If you’re the only one using your Linux computer, why have it continuously nag you for your password? Let’s see how you can use sudo without having to type a password each time.
Note: we’ll see how to disable the sudo password in the latest version of Ubuntu. Details of the process may be different in other distributions.
Edit Sudoers File
To disable password checks when using sudo for your account, you must edit the “sudoers” file. It’s where access rights to the
sudo command are defined for individual user accounts or user groups. It would be best if you didn’t try to edit the file directly, though. Instead, run your favorite terminal and enter:
Disable Sudo Password for Your Account
To stop sudo from asking you for your password, first, check whether there’s an existing rule with your alias. If there is, change it to what we’ll see next. If there isn’t, move to the end of the file and create a new rule there. It should look like:
USERNAME ALL=(ALL) NOPASSWD:ALL
For my alias, this rule was:
ducklord ALL=(ALL) NOPASSWD:ALL
Save the changes and exit the editor. Since in our installation the editor was nano, we used Ctrl + O, followed by Ctrl + X.
Use Sudo without Password
That is all you have to do – from now on, sudo won’t ask for your password anymore, provided everything went according to plan and no typo thwarted our plans. Check it out with a command like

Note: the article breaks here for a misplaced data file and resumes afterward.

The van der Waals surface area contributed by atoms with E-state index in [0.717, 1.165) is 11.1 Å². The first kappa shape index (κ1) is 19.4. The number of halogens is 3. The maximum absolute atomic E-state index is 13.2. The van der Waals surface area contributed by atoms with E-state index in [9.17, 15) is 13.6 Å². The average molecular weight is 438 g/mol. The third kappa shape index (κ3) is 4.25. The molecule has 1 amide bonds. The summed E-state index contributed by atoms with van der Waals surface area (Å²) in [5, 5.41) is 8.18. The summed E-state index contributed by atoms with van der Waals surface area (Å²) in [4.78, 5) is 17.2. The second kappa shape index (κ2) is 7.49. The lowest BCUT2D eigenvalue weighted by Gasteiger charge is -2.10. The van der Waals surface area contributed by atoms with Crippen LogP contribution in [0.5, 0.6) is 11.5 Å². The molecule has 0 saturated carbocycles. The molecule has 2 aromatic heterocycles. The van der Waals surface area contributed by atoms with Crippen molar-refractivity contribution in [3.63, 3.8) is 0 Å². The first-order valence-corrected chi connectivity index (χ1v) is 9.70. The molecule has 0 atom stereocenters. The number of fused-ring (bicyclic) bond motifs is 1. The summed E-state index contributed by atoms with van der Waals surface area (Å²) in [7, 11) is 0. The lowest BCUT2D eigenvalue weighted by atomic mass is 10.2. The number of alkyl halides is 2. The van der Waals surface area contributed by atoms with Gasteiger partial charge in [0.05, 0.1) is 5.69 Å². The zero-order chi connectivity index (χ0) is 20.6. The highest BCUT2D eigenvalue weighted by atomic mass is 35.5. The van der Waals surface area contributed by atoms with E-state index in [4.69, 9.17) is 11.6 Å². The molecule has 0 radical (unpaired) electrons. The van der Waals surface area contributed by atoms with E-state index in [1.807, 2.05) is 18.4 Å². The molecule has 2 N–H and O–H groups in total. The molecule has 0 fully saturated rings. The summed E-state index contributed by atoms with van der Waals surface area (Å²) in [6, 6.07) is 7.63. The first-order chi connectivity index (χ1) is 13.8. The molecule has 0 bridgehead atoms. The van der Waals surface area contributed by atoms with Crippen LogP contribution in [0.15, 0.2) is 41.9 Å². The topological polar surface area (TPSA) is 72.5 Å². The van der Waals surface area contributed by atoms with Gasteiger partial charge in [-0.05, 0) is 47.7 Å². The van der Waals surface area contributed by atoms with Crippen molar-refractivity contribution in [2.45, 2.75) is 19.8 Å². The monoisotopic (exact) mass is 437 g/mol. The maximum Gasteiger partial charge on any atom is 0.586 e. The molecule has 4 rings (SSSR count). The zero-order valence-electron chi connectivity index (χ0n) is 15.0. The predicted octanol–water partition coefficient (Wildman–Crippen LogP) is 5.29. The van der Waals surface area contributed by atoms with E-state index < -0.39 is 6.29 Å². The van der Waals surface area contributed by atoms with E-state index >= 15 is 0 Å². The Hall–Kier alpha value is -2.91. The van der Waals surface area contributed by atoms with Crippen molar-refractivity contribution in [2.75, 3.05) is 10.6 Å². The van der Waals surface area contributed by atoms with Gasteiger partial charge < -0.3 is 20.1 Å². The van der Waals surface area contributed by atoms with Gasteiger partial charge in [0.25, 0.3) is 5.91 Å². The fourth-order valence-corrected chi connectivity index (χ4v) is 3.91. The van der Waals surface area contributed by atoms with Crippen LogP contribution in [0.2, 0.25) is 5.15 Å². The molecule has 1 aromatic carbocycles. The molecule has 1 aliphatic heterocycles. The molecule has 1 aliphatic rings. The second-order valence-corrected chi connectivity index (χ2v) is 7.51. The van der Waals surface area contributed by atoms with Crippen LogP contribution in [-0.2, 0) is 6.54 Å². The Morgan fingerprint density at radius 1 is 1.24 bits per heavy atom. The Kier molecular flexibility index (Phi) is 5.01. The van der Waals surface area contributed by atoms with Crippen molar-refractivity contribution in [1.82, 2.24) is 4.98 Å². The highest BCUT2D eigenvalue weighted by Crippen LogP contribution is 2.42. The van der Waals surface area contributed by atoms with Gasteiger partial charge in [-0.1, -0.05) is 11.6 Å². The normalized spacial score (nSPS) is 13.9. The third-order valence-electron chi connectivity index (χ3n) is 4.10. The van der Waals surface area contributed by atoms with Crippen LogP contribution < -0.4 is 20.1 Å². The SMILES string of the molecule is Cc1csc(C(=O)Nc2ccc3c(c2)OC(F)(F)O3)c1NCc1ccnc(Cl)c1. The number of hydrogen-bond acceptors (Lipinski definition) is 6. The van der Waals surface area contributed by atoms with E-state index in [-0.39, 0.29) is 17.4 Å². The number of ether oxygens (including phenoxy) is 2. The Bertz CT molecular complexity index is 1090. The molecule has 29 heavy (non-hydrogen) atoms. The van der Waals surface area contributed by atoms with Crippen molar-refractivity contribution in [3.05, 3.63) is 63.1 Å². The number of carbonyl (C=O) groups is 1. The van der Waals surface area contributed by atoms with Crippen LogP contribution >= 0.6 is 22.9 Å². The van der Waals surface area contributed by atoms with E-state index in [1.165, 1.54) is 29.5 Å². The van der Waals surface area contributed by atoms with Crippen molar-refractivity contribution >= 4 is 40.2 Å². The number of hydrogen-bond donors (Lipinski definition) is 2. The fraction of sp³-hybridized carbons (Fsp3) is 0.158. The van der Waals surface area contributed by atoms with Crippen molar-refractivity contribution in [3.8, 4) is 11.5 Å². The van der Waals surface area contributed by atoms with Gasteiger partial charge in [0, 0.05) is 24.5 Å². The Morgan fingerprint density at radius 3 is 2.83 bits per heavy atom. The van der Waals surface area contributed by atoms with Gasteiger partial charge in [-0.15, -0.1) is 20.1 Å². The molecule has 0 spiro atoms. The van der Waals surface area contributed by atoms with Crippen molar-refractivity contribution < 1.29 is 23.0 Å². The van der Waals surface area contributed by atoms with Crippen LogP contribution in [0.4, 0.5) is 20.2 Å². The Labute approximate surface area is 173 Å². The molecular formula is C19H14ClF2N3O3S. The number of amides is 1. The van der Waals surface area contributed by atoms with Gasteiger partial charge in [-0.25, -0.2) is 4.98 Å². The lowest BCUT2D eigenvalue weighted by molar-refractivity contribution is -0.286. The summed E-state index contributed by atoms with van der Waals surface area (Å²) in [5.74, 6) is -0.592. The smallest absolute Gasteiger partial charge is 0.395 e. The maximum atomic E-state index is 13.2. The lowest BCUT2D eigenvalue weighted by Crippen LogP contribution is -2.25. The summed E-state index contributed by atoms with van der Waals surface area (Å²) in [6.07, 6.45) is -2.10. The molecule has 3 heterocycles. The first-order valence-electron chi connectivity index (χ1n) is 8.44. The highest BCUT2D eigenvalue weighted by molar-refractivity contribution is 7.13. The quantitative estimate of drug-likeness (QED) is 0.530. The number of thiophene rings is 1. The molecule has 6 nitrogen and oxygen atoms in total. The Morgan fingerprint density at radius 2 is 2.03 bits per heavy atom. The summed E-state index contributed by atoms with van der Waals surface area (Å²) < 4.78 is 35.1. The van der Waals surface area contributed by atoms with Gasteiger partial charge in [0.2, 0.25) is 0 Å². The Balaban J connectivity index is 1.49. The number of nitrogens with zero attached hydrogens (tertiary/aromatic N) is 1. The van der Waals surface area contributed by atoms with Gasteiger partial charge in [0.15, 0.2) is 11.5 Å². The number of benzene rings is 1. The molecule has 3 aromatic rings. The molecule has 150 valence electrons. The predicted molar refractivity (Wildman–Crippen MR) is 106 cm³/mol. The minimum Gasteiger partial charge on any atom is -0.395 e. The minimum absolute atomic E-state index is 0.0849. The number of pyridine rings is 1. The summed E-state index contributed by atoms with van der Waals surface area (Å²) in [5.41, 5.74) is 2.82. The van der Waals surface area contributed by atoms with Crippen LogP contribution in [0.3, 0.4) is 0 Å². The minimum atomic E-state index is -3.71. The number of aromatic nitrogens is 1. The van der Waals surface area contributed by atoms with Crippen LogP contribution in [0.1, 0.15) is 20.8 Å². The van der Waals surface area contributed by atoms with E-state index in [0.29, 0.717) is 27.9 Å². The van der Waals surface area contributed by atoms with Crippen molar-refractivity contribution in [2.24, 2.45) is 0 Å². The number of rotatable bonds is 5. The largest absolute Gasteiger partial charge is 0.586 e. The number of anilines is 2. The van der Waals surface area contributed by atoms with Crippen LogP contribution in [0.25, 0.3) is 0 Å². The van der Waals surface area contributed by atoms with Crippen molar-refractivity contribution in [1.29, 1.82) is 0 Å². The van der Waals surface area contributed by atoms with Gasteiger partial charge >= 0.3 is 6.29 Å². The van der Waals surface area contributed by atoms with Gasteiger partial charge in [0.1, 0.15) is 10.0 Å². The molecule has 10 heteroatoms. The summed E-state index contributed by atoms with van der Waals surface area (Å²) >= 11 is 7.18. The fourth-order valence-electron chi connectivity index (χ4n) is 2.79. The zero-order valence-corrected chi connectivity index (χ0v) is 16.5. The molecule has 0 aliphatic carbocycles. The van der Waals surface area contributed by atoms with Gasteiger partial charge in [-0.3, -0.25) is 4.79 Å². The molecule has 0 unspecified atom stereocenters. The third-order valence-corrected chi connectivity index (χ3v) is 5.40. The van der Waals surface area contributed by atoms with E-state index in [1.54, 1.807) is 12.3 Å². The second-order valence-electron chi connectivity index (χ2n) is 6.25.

sudo apt update, or by installing an app with
sudo apt install as a test, for example:
sudo apt install links
Don’t Disable Sudo Passwords for Everyone
If you’re sharing your computer with others, and you want to save them the hassle of also having to enter their password whenever they use sudo – don’t. In fact, there should only be one main user that has sudo privilege.
Sudo isn’t regarded anymore as a security measure against users with local access to our hardware. It’s not that hard to reset the root password if you have local access to a Linux installation. Instead, it’s there for the same reason as Windows’s annoying User Account Control: as a last protective layer between us, our computer, and potential chaos. And that’s because one wrong command can lead to the deletion of all our data, the destruction of our installation, or the unintended sharing of personal information.
Disabling the sudo password is only good for those who have a good experience with the Linux command line and are the only user on their computer.
We must stress that this removes this last protective barrier between a user and their own mistakes. We heavily suggest you also make a full backup of your system and all its data before doing that.
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